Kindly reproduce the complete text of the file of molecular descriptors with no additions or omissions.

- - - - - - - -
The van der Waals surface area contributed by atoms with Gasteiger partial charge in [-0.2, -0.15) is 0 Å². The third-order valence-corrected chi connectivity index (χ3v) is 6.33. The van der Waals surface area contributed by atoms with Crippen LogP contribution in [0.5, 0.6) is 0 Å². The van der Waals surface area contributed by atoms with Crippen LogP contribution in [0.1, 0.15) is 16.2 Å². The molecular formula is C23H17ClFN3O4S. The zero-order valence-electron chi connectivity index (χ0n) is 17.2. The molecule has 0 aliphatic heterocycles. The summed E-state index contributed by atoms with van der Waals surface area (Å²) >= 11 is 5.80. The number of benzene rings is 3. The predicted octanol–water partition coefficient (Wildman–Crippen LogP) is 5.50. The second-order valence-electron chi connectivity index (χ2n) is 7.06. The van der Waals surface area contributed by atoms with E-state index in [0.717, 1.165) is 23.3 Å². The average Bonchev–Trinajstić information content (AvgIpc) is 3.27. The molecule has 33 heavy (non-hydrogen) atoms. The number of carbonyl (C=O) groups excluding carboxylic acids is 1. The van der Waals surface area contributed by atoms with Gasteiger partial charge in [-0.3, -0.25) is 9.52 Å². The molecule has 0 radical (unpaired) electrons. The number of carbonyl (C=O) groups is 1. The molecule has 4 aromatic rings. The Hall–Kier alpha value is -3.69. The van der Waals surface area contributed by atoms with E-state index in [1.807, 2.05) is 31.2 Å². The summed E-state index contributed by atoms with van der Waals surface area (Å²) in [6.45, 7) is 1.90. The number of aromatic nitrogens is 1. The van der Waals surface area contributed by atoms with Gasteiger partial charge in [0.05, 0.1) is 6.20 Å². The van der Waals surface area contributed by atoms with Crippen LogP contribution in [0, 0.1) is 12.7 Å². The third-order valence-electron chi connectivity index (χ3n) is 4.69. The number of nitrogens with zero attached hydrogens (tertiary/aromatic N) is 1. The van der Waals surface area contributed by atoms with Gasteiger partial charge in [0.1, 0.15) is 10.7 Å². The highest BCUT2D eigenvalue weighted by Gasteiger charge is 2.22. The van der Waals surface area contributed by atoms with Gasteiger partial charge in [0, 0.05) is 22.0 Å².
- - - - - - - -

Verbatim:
The van der Waals surface area contributed by atoms with Gasteiger partial charge in [-0.2, -0.15) is 0 Å². The third-order valence-corrected chi connectivity index (χ3v) is 6.33. The van der Waals surface area contributed by atoms with Crippen LogP contribution in [0.5, 0.6) is 0 Å². The van der Waals surface area contributed by atoms with Crippen LogP contribution in [0.1, 0.15) is 16.2 Å². The molecular formula is C23H17ClFN3O4S. The zero-order valence-electron chi connectivity index (χ0n) is 17.2. The molecule has 0 aliphatic heterocycles. The summed E-state index contributed by atoms with van der Waals surface area (Å²) >= 11 is 5.80. The number of benzene rings is 3. The predicted octanol–water partition coefficient (Wildman–Crippen LogP) is 5.50. The second-order valence-electron chi connectivity index (χ2n) is 7.06. The van der Waals surface area contributed by atoms with E-state index in [0.717, 1.165) is 23.3 Å². The average Bonchev–Trinajstić information content (AvgIpc) is 3.27. The molecule has 33 heavy (non-hydrogen) atoms. The number of carbonyl (C=O) groups excluding carboxylic acids is 1. The van der Waals surface area contributed by atoms with Gasteiger partial charge in [-0.3, -0.25) is 9.52 Å². The molecule has 0 radical (unpaired) electrons. The number of carbonyl (C=O) groups is 1. The molecule has 4 aromatic rings. The Hall–Kier alpha value is -3.69. The van der Waals surface area contributed by atoms with E-state index in [1.807, 2.05) is 31.2 Å². The summed E-state index contributed by atoms with van der Waals surface area (Å²) in [6.45, 7) is 1.90. The number of aromatic nitrogens is 1. The van der Waals surface area contributed by atoms with Gasteiger partial charge in [0.05, 0.1) is 6.20 Å². The van der Waals surface area contributed by atoms with Crippen LogP contribution in [0, 0.1) is 12.7 Å². The third-order valence-electron chi connectivity index (χ3n) is 4.69. The number of nitrogens with zero attached hydrogens (tertiary/aromatic N) is 1. The van der Waals surface area contributed by atoms with Gasteiger partial charge in [0.1, 0.15) is 10.7 Å². The highest BCUT2D eigenvalue weighted by Gasteiger charge is 2.22. The van der Waals surface area contributed by atoms with Gasteiger partial charge in [0, 0.05) is 22.0 Å².